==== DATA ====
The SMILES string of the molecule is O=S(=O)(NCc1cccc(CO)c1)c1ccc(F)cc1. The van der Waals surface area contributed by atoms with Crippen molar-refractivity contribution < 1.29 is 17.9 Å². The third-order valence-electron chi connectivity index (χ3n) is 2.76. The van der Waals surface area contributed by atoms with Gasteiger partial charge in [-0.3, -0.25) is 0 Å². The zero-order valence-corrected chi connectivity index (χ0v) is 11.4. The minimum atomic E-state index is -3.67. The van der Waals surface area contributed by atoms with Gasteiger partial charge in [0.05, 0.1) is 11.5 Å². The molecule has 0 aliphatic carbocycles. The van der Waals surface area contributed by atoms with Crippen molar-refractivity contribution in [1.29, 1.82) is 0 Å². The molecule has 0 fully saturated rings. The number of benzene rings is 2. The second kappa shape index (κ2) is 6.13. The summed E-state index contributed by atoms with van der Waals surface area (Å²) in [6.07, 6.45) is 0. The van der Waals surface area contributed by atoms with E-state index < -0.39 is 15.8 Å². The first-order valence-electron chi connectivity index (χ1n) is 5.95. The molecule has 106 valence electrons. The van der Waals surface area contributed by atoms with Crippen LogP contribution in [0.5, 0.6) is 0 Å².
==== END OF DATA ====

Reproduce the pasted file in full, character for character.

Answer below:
The SMILES string of the molecule is O=S(=O)(NCc1cccc(CO)c1)c1ccc(F)cc1. The van der Waals surface area contributed by atoms with Crippen molar-refractivity contribution < 1.29 is 17.9 Å². The third-order valence-electron chi connectivity index (χ3n) is 2.76. The van der Waals surface area contributed by atoms with Gasteiger partial charge in [-0.3, -0.25) is 0 Å². The zero-order valence-corrected chi connectivity index (χ0v) is 11.4. The minimum atomic E-state index is -3.67. The van der Waals surface area contributed by atoms with Gasteiger partial charge in [0.05, 0.1) is 11.5 Å². The molecule has 0 aliphatic carbocycles. The van der Waals surface area contributed by atoms with Crippen molar-refractivity contribution in [1.29, 1.82) is 0 Å². The molecule has 0 fully saturated rings. The number of benzene rings is 2. The second kappa shape index (κ2) is 6.13. The summed E-state index contributed by atoms with van der Waals surface area (Å²) in [6.07, 6.45) is 0. The van der Waals surface area contributed by atoms with E-state index < -0.39 is 15.8 Å². The first-order valence-electron chi connectivity index (χ1n) is 5.95. The molecule has 106 valence electrons. The van der Waals surface area contributed by atoms with Crippen LogP contribution in [0.5, 0.6) is 0 Å².